While spring break took many of my peers to the Great Wall and Taj Mahal, the beginning of my vacation took me down to Deep Ellum.
Finding myself in a sudden interview for a summer internship two Fridays ago, I was in the home stretch of the second of two conversations with SVPs of Marketing. Finishing up a well-practiced answer to “What words would your teammates use to describe you?”, I took a long sip of my root beer, feeling calm. I was just one question away from the Q&A portion of the interview, and having spent the plane trip to Dallas poring over the company’s 10-K, I felt more than prepared to “seal the deal.”
But just as I was getting comfortable — maybe a little too comfortable — my interviewer pulled a Sharpie from his pocket and palmed a sheet of white paper in front of me: “You have five minutes. I want you to draw me your personal brand. Avoid using words.”
No mock interview at the Career Development Offices could have truly prepared me for what I had just been tasked to do–I may be creative but I’m no artist–but with a little grace under pressure and some quick thinking, I came up with a sketchy collage of images a few moments later. This is what I drew:
Center: A bicycle and stick figure doing yoga, representing the interest in health, wellness, and personal care at the heart of all I do.
In the Corners: The MIT Dome, representing my sense of identity and respect for the nerdy, world-changing spirit of the Institute; a cupcake, symbolizing my entrepreneurial exploits in the food space; a television, illustrating my love of entertainment and marketing; stylized X’s, which I called intersections, demonstrating my desire to stand crossroads of art and science, of the creative and the calculated (Being perfectly honest, I initially drew the X’s to be multiplication signs to show off my quantitative side, but, figuring the rest of the interview did enough to support my math abilities, I called them intersections instead).
Right of Center: After about two minutes into sketching, the page still felt incomplete. Seeing an open space, I had an idea of something to do. Sure, my interviewer told me to not use words, but my favorite saying of all time is “Remember the rules: there are no rules,” and suddenly inspired by Rene Magritte’s Treachery of Images (the painting of a pipe, below which the artist writes “this is not a pipe”) I added five words: “This is not a box.”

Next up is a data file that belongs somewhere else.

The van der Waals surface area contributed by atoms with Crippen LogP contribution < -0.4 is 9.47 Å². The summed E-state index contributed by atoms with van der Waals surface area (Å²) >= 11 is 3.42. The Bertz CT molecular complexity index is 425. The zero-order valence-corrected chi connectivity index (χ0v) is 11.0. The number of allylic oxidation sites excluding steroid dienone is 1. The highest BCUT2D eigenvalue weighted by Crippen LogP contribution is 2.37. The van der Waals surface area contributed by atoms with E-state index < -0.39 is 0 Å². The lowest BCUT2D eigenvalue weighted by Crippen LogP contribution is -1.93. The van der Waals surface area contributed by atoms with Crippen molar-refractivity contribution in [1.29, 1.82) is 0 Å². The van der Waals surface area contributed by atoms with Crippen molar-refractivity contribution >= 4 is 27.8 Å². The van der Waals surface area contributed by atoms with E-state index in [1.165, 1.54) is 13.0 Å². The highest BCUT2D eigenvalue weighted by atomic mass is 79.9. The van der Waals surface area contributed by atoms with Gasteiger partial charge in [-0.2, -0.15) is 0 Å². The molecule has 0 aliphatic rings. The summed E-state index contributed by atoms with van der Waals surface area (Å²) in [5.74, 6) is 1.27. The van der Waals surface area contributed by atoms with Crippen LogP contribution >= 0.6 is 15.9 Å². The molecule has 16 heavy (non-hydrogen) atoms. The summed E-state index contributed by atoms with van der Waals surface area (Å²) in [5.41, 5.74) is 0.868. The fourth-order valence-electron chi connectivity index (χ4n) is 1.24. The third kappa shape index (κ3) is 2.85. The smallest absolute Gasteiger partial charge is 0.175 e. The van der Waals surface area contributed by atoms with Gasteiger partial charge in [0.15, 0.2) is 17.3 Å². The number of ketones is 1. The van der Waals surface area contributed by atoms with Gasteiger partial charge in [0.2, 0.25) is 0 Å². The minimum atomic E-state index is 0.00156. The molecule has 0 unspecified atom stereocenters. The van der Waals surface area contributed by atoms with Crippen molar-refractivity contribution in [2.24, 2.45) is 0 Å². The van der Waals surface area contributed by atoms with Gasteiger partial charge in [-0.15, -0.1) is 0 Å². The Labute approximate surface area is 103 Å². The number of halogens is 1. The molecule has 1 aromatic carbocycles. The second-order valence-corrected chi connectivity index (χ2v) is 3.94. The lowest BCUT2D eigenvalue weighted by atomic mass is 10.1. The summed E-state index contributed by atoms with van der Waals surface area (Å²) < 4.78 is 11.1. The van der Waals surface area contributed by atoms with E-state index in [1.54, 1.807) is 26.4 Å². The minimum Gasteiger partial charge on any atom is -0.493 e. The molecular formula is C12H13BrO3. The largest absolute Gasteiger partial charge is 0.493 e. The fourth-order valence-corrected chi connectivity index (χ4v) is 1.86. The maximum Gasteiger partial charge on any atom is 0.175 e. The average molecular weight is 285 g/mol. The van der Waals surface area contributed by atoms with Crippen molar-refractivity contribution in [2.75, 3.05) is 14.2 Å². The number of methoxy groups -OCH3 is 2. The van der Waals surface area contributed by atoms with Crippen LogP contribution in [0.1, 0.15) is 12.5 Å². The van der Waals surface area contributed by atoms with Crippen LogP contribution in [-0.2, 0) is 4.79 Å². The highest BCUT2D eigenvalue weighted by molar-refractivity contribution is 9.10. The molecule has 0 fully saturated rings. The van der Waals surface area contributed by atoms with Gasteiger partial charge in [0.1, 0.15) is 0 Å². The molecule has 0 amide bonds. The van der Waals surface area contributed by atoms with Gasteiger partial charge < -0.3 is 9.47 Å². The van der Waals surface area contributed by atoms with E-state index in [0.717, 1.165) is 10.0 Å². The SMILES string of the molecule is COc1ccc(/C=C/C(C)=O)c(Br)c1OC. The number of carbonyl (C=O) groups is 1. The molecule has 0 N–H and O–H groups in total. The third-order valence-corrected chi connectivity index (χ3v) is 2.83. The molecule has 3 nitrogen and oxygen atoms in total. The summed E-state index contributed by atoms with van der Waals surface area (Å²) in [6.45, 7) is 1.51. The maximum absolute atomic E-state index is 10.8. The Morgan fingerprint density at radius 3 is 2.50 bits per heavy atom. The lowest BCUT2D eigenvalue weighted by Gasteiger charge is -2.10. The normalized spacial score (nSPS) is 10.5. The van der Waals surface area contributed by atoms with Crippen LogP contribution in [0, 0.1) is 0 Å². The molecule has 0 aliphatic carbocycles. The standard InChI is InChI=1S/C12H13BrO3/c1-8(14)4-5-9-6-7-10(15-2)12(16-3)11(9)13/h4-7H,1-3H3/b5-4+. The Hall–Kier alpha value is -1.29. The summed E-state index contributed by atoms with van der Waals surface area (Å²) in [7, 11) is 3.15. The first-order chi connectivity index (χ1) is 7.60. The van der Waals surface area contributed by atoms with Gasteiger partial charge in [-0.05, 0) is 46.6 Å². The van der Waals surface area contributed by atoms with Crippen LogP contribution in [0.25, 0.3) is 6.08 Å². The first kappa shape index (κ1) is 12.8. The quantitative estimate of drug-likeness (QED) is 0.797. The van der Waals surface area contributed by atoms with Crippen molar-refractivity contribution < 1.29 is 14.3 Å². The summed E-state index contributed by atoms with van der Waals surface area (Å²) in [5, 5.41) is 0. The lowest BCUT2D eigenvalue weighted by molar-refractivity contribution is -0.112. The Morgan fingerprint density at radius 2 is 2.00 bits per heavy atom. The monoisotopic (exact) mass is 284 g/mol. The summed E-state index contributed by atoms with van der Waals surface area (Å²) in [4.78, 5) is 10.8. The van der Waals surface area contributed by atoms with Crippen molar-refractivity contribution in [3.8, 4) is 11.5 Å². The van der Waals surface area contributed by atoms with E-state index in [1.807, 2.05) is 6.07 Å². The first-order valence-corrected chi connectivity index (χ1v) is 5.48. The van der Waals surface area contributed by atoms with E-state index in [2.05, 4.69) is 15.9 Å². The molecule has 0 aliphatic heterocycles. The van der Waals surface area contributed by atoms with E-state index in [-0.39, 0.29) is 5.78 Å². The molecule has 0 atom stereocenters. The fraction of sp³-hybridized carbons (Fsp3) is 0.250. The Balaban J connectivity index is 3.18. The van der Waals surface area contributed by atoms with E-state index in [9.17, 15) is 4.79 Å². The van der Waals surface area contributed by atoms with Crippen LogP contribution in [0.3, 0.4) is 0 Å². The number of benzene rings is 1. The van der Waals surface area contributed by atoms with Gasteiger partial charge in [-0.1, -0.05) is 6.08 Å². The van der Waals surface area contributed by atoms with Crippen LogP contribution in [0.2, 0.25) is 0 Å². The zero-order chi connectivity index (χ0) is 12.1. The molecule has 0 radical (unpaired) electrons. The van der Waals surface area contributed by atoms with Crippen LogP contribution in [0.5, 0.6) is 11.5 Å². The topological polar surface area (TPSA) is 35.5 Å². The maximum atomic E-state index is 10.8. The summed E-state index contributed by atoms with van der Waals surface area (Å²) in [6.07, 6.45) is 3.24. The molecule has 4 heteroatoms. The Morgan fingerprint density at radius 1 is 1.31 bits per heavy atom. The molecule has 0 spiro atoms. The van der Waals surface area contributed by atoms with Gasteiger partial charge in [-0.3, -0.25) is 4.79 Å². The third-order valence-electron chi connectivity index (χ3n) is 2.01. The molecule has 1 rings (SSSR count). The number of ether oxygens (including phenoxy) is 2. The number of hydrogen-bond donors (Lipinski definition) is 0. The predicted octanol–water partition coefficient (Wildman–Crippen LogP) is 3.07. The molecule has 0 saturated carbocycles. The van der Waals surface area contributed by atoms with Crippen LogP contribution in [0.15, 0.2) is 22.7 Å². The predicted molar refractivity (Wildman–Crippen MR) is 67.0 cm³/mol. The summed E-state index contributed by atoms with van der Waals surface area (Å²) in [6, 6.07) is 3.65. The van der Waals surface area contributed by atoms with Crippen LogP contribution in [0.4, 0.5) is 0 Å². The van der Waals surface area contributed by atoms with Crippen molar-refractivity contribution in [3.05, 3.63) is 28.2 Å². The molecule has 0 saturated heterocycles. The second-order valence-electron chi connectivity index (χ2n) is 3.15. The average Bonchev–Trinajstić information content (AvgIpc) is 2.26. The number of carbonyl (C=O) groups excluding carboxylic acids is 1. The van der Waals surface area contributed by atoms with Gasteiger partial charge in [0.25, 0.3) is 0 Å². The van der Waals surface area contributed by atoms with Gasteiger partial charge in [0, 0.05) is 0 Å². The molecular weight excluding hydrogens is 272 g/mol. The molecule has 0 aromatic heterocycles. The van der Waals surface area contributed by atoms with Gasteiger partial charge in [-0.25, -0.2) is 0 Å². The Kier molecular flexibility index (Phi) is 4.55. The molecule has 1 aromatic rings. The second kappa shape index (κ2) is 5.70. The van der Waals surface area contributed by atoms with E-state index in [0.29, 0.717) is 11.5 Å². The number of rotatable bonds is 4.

While part of me wishes I was off sandboarding in the Sahara or pounding back Pisco Sours in Patagonia with classmates over the break, I’m grateful for having stayed in Boston for most of the past two weeks because it gave me time and space to reflect. And especially as other business schools release their round two decisions, I’ve been able to reflect specifically on how I knew Sloan was right for me.
While it’s fun to speculate, I couldn’t tell you what the folks in admissions saw in me between an awkward (but endearing?) video of me singing Elton John and my essays on case writing and gluten-free baking that made them believe, “Erica should be here.” But I’d like to believe it’s because they believed what I believe: that this is a place that embraces all of me, the whole “personal brand” I drew on that page and so much more.
As I explained to my interviewer: I know myself well enough to know that I don’t fit into a box. I don’t think the way other people think. I don’t solve problems or do things the way you’re “supposed to.” That’s the spirit I bring to my work every day, and at MIT Sloan, I’m surrounded in classes by people who do the same.
I belong here because I don’t belong. I fit in here because I don’t fit in. It’s a carefully-curated environment that lets me be completely and contradictorily myself. It’s what makes MIT Sloan feel precisely like home.
I couldn’t be more grateful to be here, and there’s no place else I’d rather be.
And in case you were wondering, I got the offer.
Originally published at mitsloan.mit.edu on March 31, 2015.